Rumsfeld: Well, we get all kinds of scraps of information, intelligence, we get it from people on the ground, and we get it from people who are leaving the country, we get it from various other sources, and our information is that that's not the case. That there are all kinds of-you can find information across the spectrum, intelligence information, but one of the things that we're increasingly seeing and hearing is the fact that the Taliban and the al-Qaeda are systematically using mosques, and schools, and hospitals for command and control centers, for ammunition s storage. They're playing artillery and tanks and armored vehicles in close proximity to hospitals and schools in residential areas. And the people who live in those residential areas, and the people who are in those hospitals and schools don't like it. They are increasingly dissatisfied with the Taliban for putting them at risk. And, as you know from your experience covering the Pentagon, the United States of America is very careful about collateral damage. We have weapons that are undoubtedly more accurate and more precise than probably any country on earth, and we are careful about what we do. Notwithstanding that there are going to be people who are going to be killed, but the weapons, the ordinance that's being fired, is not only being fired from the air by the United States and coalition forces, it is also being fired from the ground by the Taliban and the al-Qaeda. And that ordinance has to come down, and it hits people, and it kills people. And so to show a dead person and contend that it necessarily is the United States is just plain false.
Blitzer: So this strategy that they have, as you describe it, put their weapons, their military within civilian areas, will that deter the U.S. from going after those targets?
Rumsfeld: Well, it complicates our problem. We clearly are being sensitive about collateral damage, and recognizing that it can cause a problem with the feeling about what's taking place. We have to be more careful. And that means you can use only limited types of ordinance, or limited types of platforms, aircraft. In the event that it is in close proximity to residential areas, and even then, of course, weapons are not perfect. Our weaponry, probably the best is probably 85-90 percent reliable. It's a heck of a lot better than automobiles and bicycles, but nothing is perfect. So there are going to be instances where-there was a case where we hit a warehouse that the Red Cross has some things stored in. Fortunately, no one was killed. But I think this happened in the last day or two.
Blitzer: You probably saw the comments that President Musharraf of Pakistan said on Saturday, and I'll put it up on the screen, he said military action must be brought to an end as soon as possible, unable to achieve its military goals in a certain time, we need to switch to a political strategy. It sounds like he's being impatient with the U.S. military strategy.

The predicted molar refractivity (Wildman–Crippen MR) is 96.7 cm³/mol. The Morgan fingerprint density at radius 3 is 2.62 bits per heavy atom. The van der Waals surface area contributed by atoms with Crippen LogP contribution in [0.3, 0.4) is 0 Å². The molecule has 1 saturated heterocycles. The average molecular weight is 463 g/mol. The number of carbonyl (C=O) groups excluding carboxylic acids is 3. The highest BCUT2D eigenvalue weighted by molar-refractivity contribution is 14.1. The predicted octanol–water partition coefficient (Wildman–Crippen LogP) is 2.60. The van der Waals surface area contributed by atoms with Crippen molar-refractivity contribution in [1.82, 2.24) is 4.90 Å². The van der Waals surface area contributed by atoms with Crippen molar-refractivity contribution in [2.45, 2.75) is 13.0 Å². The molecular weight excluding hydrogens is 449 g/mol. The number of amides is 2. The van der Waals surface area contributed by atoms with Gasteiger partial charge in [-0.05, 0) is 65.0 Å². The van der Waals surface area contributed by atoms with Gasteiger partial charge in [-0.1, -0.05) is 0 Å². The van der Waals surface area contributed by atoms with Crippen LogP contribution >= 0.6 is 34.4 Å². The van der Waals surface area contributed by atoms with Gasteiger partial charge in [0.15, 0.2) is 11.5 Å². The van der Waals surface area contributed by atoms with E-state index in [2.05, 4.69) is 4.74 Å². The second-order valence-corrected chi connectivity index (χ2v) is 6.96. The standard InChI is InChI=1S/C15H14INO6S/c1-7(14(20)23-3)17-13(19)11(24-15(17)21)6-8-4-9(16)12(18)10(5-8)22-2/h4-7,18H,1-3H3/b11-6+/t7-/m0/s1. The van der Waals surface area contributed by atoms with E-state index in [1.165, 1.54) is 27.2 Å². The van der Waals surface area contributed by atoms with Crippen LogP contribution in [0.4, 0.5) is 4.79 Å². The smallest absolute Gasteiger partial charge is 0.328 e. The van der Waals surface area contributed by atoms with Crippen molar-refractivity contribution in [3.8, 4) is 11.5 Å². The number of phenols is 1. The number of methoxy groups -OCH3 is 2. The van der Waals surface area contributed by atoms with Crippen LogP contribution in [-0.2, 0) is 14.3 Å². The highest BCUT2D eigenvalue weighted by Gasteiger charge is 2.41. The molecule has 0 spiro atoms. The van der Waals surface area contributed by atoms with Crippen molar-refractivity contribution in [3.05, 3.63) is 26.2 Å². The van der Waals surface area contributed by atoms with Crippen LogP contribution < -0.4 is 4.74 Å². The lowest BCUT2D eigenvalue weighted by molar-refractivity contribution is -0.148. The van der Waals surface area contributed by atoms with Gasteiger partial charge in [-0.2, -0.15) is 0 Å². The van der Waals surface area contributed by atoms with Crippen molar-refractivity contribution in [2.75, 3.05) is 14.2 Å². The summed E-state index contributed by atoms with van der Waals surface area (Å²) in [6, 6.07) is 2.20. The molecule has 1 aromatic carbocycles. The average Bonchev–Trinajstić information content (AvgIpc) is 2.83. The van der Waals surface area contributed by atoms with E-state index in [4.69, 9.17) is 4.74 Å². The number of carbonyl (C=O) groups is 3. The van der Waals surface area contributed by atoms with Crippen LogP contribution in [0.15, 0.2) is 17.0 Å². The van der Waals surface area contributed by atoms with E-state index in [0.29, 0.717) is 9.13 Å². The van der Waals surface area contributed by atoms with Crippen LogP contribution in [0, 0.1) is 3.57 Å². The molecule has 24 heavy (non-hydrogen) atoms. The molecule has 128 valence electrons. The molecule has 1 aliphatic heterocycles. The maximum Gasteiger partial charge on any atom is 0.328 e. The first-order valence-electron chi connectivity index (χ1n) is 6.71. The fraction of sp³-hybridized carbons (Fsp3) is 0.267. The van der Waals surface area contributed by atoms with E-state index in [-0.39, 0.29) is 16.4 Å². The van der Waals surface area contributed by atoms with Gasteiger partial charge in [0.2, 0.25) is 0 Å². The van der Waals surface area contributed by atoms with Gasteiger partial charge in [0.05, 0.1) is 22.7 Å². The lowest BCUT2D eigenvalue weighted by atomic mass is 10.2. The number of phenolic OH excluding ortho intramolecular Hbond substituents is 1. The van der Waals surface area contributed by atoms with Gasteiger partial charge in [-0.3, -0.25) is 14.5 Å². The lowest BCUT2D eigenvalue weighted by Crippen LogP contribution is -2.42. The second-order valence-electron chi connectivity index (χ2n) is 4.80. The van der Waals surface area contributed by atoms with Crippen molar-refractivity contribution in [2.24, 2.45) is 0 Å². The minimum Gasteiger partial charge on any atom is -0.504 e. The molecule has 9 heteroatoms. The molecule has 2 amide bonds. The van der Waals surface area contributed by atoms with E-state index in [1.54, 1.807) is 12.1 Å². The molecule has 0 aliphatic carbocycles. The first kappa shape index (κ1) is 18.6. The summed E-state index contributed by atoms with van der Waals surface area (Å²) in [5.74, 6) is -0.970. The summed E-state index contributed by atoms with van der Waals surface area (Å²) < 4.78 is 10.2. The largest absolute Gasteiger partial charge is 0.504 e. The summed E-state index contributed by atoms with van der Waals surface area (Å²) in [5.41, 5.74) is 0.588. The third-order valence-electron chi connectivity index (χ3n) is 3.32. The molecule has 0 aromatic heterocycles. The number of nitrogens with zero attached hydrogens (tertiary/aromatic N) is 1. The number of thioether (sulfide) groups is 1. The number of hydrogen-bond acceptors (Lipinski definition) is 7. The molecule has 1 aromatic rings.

Rumsfeld: Well, there's no question but that he has a very difficult problem. He's doing, in my view, an excellent job in dealing with a complicated situation. He says it should end as soon as possible. Of course it should; nobody wants to go on longer than is necessary. We would all like it to end as soon as possible. The problem you're facing is that thousands of Americans and, indeed, people from another 50 or 60 countries were killed in the United States on September 11th. Many thousands more are at risk today from terrorist networks. It's our job to go out and root out those terrorist networks. The problem in the world is not the United States of America; the problem is terrorists. And the president, properly, said we're going to go after them, and we are. And we're going to find them and root them out, and stop them from engaging in those terrorist acts.
The situation for Pakistan is something that we're respectful of, and interested in, and anxious to have him be successful in managing. He's been very, very helpful to us.
Blitzer: As you know he'd also like you to pause for the Muslim holy month of Ramadan, which starts November 17th.
Rumsfeld: Of course, the fact is that there have been-the Northern Alliance and the Taliban fought through Ramadan year after year, there was a Middle East war during Ramadan. There is nothing in that religion that suggests that conflicts have to stop during Ramadan.
Blitzer: So the U.S....
Rumsfeld: You can be certain that the Taliban and the al-Qaeda will continue right on with their repressive ways, and attempting to take advantage just as they do today by putting ammunition storage in mosques.
Blitzer: So the U.S. will not pause or change in any way because of Ramadan?
Rumsfeld: The United States does not announce what we plan to do in advance.
Blitzer: Okay. What about reports that you want to see the Northern Alliance, the anti-Taliban forces in the North, take Mazar-e Sharif in the northern part of the country, but not move on Kabul, out of concern that the Pakistanis would not be happy about that?
Rumsfeld: That's not true. The military effort by the United States was designed in the first phase to go in and try to take out the air defense radars, and to create an environment where we could provide humanitarian assistance, and where we could provide effective air-ground support for the opposition forces, both in the North and the South, including the Northern Alliance, and including the forces arrayed against Kabul. We are now doing that. We are doing it with respect to Mazar-e Sharif, we're doing it with respect to Kabul, we're also doing it with respect to Kandahar. And we have been very energetic in assisting the Northern Alliance forces that are arrayed against Kabul, as well as Mazar-e Sharif, and indeed down in the Kandahar area.
Blitzer: What's stopping you from letting those Northern Alliance forces go into Kabul right now?
Rumsfeld: I think there's a misunderstanding. The Northern Alliance forces are not stopped. They have not been stopped. They are not currently stopped. And they will not be stopped in the future.
Blitzer: But, are you doing enough to help them?